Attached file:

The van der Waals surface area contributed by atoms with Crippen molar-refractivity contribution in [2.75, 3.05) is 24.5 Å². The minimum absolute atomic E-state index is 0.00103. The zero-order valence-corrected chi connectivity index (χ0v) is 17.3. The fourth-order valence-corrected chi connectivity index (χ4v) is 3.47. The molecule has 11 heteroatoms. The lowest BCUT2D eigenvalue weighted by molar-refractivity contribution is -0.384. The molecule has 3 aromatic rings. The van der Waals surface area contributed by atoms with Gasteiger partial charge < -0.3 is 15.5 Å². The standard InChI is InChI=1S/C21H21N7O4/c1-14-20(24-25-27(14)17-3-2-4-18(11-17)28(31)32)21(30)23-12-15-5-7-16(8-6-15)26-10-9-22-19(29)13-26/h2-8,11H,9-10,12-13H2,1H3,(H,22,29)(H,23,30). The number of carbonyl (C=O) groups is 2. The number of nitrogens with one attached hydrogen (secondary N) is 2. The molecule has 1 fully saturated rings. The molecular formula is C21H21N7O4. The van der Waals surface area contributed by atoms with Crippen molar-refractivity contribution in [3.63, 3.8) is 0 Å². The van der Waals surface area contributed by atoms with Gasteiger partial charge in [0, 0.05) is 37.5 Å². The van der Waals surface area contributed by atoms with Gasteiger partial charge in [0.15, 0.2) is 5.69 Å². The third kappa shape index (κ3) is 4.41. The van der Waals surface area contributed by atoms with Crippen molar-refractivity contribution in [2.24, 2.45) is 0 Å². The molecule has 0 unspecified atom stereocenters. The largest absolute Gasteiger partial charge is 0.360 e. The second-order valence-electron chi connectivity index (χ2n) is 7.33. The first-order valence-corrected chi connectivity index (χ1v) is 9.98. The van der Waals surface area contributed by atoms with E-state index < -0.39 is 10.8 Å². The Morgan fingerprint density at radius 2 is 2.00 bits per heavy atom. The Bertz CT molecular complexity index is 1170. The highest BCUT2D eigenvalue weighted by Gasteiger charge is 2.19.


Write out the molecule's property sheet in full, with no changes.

The van der Waals surface area contributed by atoms with Crippen molar-refractivity contribution in [2.75, 3.05) is 24.5 Å². The minimum absolute atomic E-state index is 0.00103. The zero-order valence-corrected chi connectivity index (χ0v) is 17.3. The fourth-order valence-corrected chi connectivity index (χ4v) is 3.47. The molecule has 11 heteroatoms. The lowest BCUT2D eigenvalue weighted by molar-refractivity contribution is -0.384. The molecule has 3 aromatic rings. The van der Waals surface area contributed by atoms with Gasteiger partial charge < -0.3 is 15.5 Å². The standard InChI is InChI=1S/C21H21N7O4/c1-14-20(24-25-27(14)17-3-2-4-18(11-17)28(31)32)21(30)23-12-15-5-7-16(8-6-15)26-10-9-22-19(29)13-26/h2-8,11H,9-10,12-13H2,1H3,(H,22,29)(H,23,30). The number of carbonyl (C=O) groups is 2. The number of nitrogens with one attached hydrogen (secondary N) is 2. The molecule has 1 fully saturated rings. The molecular formula is C21H21N7O4. The van der Waals surface area contributed by atoms with Crippen molar-refractivity contribution in [3.63, 3.8) is 0 Å². The van der Waals surface area contributed by atoms with Gasteiger partial charge in [0, 0.05) is 37.5 Å². The van der Waals surface area contributed by atoms with Gasteiger partial charge in [0.15, 0.2) is 5.69 Å². The third kappa shape index (κ3) is 4.41. The van der Waals surface area contributed by atoms with Crippen molar-refractivity contribution in [2.24, 2.45) is 0 Å². The molecule has 0 unspecified atom stereocenters. The largest absolute Gasteiger partial charge is 0.360 e. The second-order valence-electron chi connectivity index (χ2n) is 7.33. The first-order valence-corrected chi connectivity index (χ1v) is 9.98. The van der Waals surface area contributed by atoms with E-state index < -0.39 is 10.8 Å². The Morgan fingerprint density at radius 2 is 2.00 bits per heavy atom. The Bertz CT molecular complexity index is 1170. The highest BCUT2D eigenvalue weighted by Gasteiger charge is 2.19.